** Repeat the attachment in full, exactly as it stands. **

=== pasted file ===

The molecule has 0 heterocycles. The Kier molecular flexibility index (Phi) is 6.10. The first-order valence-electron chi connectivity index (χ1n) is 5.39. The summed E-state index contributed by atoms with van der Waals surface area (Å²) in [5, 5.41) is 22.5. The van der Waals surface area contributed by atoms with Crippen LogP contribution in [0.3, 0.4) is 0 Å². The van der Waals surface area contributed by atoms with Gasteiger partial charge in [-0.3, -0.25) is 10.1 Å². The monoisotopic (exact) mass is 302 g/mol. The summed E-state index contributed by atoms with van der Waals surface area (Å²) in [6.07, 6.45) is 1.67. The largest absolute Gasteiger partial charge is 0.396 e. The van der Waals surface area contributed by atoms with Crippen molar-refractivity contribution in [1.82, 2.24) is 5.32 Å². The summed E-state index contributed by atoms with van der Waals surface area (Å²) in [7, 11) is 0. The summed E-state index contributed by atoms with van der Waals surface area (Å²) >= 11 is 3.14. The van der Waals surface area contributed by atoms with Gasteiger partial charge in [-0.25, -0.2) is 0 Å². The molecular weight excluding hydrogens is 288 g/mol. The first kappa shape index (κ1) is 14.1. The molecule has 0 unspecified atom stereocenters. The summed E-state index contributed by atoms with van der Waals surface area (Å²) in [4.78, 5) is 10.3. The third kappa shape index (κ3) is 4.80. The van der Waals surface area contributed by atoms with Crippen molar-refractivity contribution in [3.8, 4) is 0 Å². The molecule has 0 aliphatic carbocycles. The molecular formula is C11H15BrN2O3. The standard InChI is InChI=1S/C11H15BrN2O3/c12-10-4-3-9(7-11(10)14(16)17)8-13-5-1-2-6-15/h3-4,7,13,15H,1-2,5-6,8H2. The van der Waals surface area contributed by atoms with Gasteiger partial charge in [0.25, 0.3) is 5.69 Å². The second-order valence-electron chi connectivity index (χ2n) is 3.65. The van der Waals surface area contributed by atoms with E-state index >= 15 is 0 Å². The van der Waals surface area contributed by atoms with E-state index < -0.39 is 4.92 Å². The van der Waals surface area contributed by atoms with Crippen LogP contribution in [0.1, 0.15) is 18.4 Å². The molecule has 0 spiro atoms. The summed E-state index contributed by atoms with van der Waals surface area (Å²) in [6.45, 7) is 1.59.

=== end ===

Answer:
The molecule has 0 heterocycles. The Kier molecular flexibility index (Phi) is 6.10. The first-order valence-electron chi connectivity index (χ1n) is 5.39. The summed E-state index contributed by atoms with van der Waals surface area (Å²) in [5, 5.41) is 22.5. The van der Waals surface area contributed by atoms with Crippen LogP contribution in [0.3, 0.4) is 0 Å². The van der Waals surface area contributed by atoms with Gasteiger partial charge in [-0.3, -0.25) is 10.1 Å². The monoisotopic (exact) mass is 302 g/mol. The summed E-state index contributed by atoms with van der Waals surface area (Å²) in [6.07, 6.45) is 1.67. The largest absolute Gasteiger partial charge is 0.396 e. The van der Waals surface area contributed by atoms with Crippen molar-refractivity contribution in [1.82, 2.24) is 5.32 Å². The summed E-state index contributed by atoms with van der Waals surface area (Å²) in [7, 11) is 0. The summed E-state index contributed by atoms with van der Waals surface area (Å²) >= 11 is 3.14. The van der Waals surface area contributed by atoms with Gasteiger partial charge in [-0.25, -0.2) is 0 Å². The molecular weight excluding hydrogens is 288 g/mol. The first kappa shape index (κ1) is 14.1. The molecule has 0 unspecified atom stereocenters. The summed E-state index contributed by atoms with van der Waals surface area (Å²) in [4.78, 5) is 10.3. The third kappa shape index (κ3) is 4.80. The van der Waals surface area contributed by atoms with Crippen molar-refractivity contribution in [3.8, 4) is 0 Å². The molecule has 0 aliphatic carbocycles. The molecular formula is C11H15BrN2O3. The standard InChI is InChI=1S/C11H15BrN2O3/c12-10-4-3-9(7-11(10)14(16)17)8-13-5-1-2-6-15/h3-4,7,13,15H,1-2,5-6,8H2. The van der Waals surface area contributed by atoms with Gasteiger partial charge in [0.25, 0.3) is 5.69 Å². The second-order valence-electron chi connectivity index (χ2n) is 3.65. The van der Waals surface area contributed by atoms with E-state index >= 15 is 0 Å². The van der Waals surface area contributed by atoms with E-state index < -0.39 is 4.92 Å². The van der Waals surface area contributed by atoms with Crippen LogP contribution in [0.1, 0.15) is 18.4 Å². The molecule has 0 spiro atoms. The summed E-state index contributed by atoms with van der Waals surface area (Å²) in [6.45, 7) is 1.59.